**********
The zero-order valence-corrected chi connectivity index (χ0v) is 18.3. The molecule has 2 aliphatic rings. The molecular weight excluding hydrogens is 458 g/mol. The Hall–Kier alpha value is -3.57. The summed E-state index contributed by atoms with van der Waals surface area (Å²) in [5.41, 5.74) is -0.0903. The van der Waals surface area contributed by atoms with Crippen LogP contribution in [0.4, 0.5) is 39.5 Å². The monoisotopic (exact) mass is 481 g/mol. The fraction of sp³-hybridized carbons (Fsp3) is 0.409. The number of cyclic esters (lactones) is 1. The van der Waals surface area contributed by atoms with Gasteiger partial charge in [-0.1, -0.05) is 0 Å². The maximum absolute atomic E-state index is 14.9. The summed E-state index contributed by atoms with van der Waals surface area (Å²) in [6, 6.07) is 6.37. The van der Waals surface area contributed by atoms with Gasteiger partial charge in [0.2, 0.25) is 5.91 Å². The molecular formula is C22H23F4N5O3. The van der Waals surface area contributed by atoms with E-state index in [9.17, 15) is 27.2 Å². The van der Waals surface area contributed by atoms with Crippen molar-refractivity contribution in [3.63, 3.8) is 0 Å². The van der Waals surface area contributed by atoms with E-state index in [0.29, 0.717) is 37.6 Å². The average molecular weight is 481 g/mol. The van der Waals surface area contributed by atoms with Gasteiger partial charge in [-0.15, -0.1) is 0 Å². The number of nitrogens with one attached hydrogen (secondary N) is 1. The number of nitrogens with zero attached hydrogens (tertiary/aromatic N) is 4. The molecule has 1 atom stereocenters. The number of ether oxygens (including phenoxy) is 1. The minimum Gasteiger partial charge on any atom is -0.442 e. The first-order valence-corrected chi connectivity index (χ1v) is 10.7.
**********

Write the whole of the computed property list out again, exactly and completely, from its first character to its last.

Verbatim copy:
The zero-order valence-corrected chi connectivity index (χ0v) is 18.3. The molecule has 2 aliphatic rings. The molecular weight excluding hydrogens is 458 g/mol. The Hall–Kier alpha value is -3.57. The summed E-state index contributed by atoms with van der Waals surface area (Å²) in [5.41, 5.74) is -0.0903. The van der Waals surface area contributed by atoms with Crippen LogP contribution in [0.4, 0.5) is 39.5 Å². The monoisotopic (exact) mass is 481 g/mol. The fraction of sp³-hybridized carbons (Fsp3) is 0.409. The number of cyclic esters (lactones) is 1. The van der Waals surface area contributed by atoms with Gasteiger partial charge in [-0.1, -0.05) is 0 Å². The maximum absolute atomic E-state index is 14.9. The summed E-state index contributed by atoms with van der Waals surface area (Å²) in [6, 6.07) is 6.37. The van der Waals surface area contributed by atoms with Gasteiger partial charge in [0.2, 0.25) is 5.91 Å². The molecular formula is C22H23F4N5O3. The van der Waals surface area contributed by atoms with E-state index in [9.17, 15) is 27.2 Å². The van der Waals surface area contributed by atoms with Crippen molar-refractivity contribution in [3.63, 3.8) is 0 Å². The van der Waals surface area contributed by atoms with E-state index in [0.29, 0.717) is 37.6 Å². The average molecular weight is 481 g/mol. The van der Waals surface area contributed by atoms with Gasteiger partial charge in [-0.15, -0.1) is 0 Å². The number of nitrogens with one attached hydrogen (secondary N) is 1. The number of nitrogens with zero attached hydrogens (tertiary/aromatic N) is 4. The molecule has 1 atom stereocenters. The number of ether oxygens (including phenoxy) is 1. The minimum Gasteiger partial charge on any atom is -0.442 e. The first-order valence-corrected chi connectivity index (χ1v) is 10.7.